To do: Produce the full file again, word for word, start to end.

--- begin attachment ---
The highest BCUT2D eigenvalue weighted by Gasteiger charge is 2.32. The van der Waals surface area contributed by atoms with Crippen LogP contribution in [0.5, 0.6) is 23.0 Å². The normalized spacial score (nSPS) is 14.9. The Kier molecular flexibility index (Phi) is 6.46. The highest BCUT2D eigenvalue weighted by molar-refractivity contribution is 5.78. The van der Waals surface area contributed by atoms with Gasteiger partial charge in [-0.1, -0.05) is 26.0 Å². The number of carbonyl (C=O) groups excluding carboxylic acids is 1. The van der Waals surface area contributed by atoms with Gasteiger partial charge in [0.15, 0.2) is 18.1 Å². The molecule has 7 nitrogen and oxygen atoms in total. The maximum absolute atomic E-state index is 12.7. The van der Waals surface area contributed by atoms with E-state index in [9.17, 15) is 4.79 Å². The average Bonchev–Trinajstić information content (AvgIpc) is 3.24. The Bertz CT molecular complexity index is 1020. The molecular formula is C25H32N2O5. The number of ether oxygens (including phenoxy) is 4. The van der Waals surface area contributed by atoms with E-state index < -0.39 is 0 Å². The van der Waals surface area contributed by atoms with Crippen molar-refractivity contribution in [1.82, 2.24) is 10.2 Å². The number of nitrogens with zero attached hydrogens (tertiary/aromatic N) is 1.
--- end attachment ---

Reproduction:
The highest BCUT2D eigenvalue weighted by Gasteiger charge is 2.32. The van der Waals surface area contributed by atoms with Crippen LogP contribution in [0.5, 0.6) is 23.0 Å². The normalized spacial score (nSPS) is 14.9. The Kier molecular flexibility index (Phi) is 6.46. The highest BCUT2D eigenvalue weighted by molar-refractivity contribution is 5.78. The van der Waals surface area contributed by atoms with Gasteiger partial charge in [-0.1, -0.05) is 26.0 Å². The number of carbonyl (C=O) groups excluding carboxylic acids is 1. The van der Waals surface area contributed by atoms with Gasteiger partial charge in [0.15, 0.2) is 18.1 Å². The molecule has 7 nitrogen and oxygen atoms in total. The maximum absolute atomic E-state index is 12.7. The van der Waals surface area contributed by atoms with E-state index in [9.17, 15) is 4.79 Å². The average Bonchev–Trinajstić information content (AvgIpc) is 3.24. The Bertz CT molecular complexity index is 1020. The molecular formula is C25H32N2O5. The number of ether oxygens (including phenoxy) is 4. The van der Waals surface area contributed by atoms with E-state index < -0.39 is 0 Å². The van der Waals surface area contributed by atoms with Crippen molar-refractivity contribution in [1.82, 2.24) is 10.2 Å². The number of nitrogens with zero attached hydrogens (tertiary/aromatic N) is 1.